When I was little there was a popular CCM song called “Jesus is the Answer.” Maybe you remember it. The chorus went, simply:
Jesus is the Answer
For the world today
Above him there’s no other
Jesus is the Way.
The song became something of a rallying cry for the burgeoning post-Jesus Movement evangelical right, with implications for both saving souls and enacting righteous legislation. Yes, Jesus is the Answer for every down-and-out lost person who needs to get saved. And he’s also the Answer for a country that is going to hell in a hand basket with all its pro-choice, pro-gay, anti-gun, anti-captialist, anti-Christian legislating. Jesus is the one who can get the sinners – and especially the sinners in Washington – back on the straight and narrow.
But here’s the problem: Jesus-is-the-Answer logic, when applied to US politics and legislation, works off the assumption that some level of theocracy in American government is both possible and desirable. In other words, if Jesus is the Answer for changing all these laws and enacting all these new ones and getting Christians in the right positions of political power to make godly and righteous decisions for our nation, then this is nothing other than the dream and the delusion of Christendom. It is the myth that America was at some point , and should be again, a Christian nation.
And the logic of the new religious right with respect to things like gay marriage and the recent Arizona bill (protecting business owners who refuse service to gay people) is based on the same Jesus-is-the-Answer, theocratic, Christendom premise. In fact all the furor over threats to religious freedom, or a fundamentally anti-Christian agenda in Washington, actually springs from a deeper belief that Christianity deserves privilege over other cultures and religions in our country. It is not about equality – it is about theocratic superiority.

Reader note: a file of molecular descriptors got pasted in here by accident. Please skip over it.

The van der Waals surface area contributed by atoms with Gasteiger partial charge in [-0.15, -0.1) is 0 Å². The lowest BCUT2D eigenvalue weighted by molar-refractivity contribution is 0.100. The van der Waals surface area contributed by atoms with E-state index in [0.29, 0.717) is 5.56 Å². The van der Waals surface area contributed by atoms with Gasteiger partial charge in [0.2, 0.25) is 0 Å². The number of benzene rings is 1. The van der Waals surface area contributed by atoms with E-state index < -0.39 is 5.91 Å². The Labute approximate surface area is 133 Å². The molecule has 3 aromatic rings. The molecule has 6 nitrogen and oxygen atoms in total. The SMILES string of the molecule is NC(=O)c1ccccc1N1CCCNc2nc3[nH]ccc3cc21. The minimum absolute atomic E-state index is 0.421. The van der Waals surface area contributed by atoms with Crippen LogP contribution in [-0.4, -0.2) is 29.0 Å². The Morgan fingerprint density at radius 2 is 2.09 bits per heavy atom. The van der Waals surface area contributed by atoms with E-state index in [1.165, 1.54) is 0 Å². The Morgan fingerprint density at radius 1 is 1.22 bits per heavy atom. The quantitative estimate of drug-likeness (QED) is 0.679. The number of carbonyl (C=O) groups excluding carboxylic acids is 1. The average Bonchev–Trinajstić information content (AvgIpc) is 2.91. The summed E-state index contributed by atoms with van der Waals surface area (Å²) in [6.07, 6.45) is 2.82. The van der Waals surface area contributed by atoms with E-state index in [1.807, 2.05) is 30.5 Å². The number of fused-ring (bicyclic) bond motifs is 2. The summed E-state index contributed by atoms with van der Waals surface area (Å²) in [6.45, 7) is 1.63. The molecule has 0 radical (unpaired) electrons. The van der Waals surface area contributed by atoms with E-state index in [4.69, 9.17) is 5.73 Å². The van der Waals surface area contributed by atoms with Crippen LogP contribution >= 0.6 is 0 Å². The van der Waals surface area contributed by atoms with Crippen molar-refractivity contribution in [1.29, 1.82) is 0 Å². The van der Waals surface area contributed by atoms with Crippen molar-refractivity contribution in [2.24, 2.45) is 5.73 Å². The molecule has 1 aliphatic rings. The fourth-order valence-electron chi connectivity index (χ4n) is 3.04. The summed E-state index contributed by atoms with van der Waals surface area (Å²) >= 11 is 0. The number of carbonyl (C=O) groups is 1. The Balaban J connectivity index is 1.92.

But what if, when it comes to US politics and legislation, Jesus isn’t the Answer? What if, instead, the dreaded “pluralistic society” is really the answer for the world today?
I’d like to propose that the more Christians powerfully pursue a state-sanctioned refusal of equal rights to legitimate cultural, religious, gender, or ethnic groups based on identity alone, we have ceased to be in any way a kingdom of God people and have instead become an empire people.
Now, I’m not advocating for separatism or agnosticism when it comes to US politics and legislation – not at all. And I’m not even saying that Christian ethics can’t inform how we vote, what programs we support and participate in, and, perhaps, even how we run for office. Instead, I’m saying that we must do all these things from an underlying belief that America is not, nor should be, nor ever shall be, a Christian nation. [Tweet This]
It should not be a place where Christian privilege and theocratic superiority are sanctioned by the state. Thus, Christian ethics of peace, fairness, protection, and equity for those of all cultures, religions, genders, and ethnicities in a pluralistic society must be the driving force behind these choices. Not particular (and often debatable) Christian ethics of sexuality, sociology, belief, etc.
In this way, the distinction between the kingdoms of this world, including America, and the kingdom of God is kept firmly intact. The separation of church and state is held to with the utmost commitment. And the temptation to pursue power in the name of God, which always corrupts the transformative mission of God, is avoided at all costs.
Because through the church, living for the sake of the whole world, Jesus is still the Answer.
But in US legislation and politics, the answer is a peaceable pluralistic society.